Olly Alexander says he’s “moved” to see record HIV tests following ‘It’s A Sin’

"I think it's just amazing to see a real-time response to the show from the audience who is watching"

Olly Alexander has responded to the news of record HIV tests being recorded following the release of his new TV show, It’s A Sin.

The Years & Years frontman stars as Ritchie in Russell T Davies’ new Channel 4 show, which tackles the Aids crisis of the 1980s.

Since the show aired last month rates of HIV tests across the country have risen, and Alexander says he’s “moved” by the uptake that the show has inspired.

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According to an employee of the Terrence Higgins Trust charity, the previous record of tests ordered in one day stood at 2,800. This Monday (February 1), 8,200 tests were ordered.

“I’m trying not to cry,” he said while appearing on BBC Breakfast. “I think it’s just amazing to see a real-time response to the show from the audience who is watching. I’m just really moved by it honestly.”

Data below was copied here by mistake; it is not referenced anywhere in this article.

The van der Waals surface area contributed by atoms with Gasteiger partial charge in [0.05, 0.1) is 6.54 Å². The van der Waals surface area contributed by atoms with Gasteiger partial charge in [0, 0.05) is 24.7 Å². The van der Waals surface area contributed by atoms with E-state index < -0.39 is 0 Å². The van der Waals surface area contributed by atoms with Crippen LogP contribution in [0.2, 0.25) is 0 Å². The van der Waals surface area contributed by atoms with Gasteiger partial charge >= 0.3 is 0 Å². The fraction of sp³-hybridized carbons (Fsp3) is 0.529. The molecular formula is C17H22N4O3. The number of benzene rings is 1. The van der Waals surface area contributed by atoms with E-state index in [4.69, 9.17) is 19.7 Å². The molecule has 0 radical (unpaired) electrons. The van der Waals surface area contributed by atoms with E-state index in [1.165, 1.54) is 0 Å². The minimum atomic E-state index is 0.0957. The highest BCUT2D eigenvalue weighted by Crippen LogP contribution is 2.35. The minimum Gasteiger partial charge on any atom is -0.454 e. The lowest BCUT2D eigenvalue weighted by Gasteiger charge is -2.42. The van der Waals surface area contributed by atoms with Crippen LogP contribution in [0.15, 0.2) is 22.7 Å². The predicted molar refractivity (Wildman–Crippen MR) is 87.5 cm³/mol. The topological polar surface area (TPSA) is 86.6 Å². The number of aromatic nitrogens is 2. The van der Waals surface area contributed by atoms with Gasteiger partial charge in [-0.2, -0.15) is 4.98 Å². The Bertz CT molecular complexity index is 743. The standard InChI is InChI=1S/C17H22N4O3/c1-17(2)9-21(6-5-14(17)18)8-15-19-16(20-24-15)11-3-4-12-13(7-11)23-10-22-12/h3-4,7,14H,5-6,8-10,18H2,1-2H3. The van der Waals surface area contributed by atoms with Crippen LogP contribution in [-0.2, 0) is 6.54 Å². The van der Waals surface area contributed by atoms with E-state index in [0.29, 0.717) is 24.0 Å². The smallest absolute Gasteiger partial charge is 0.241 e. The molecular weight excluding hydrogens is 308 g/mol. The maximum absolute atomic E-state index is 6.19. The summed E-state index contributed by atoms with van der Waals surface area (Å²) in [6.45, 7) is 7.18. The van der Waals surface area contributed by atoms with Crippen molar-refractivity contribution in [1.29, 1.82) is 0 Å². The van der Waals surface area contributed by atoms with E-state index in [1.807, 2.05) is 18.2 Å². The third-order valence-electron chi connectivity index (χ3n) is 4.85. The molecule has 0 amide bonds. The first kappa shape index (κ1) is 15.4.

Alexander also recently took to social media to encourage people to get tested for National HIV Testing Week.

Posting to Twitter and Instagram, he said: “There has been amazing progress in the fight against this virus thanks to the early activists who fought for research, for funding, for humanity. This means today we have PrEP, a pill that you can take to stop you contracting HIV.

“We have effective medication that stops you getting sick if you are HIV-positive, and stops you from passing it on to any partners.

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“Charities like Terence Higgins Trust are there to support you with whatever you need, whatever your result. So, let’s celebrate this amazing progress by taking a test and knowing our status.”

This week it was revealed that It’s A Sin has become Channel 4’s most-binged series of all time.

The show, which chronicles the lives of gay friends living in London during the ’80s Aids crisis, has accumulated 6.5million views on All 4, securing it as the Channel 4 streamer’s biggest ever instant box set.

Reviewing It’s A Sin, NME wrote: “By telling this story through the eyes of warm, flawed and sometimes frustrating characters you’ll care about, it offers a heartbreaking reminder of the countless lives claimed by HIV/AIDS.”

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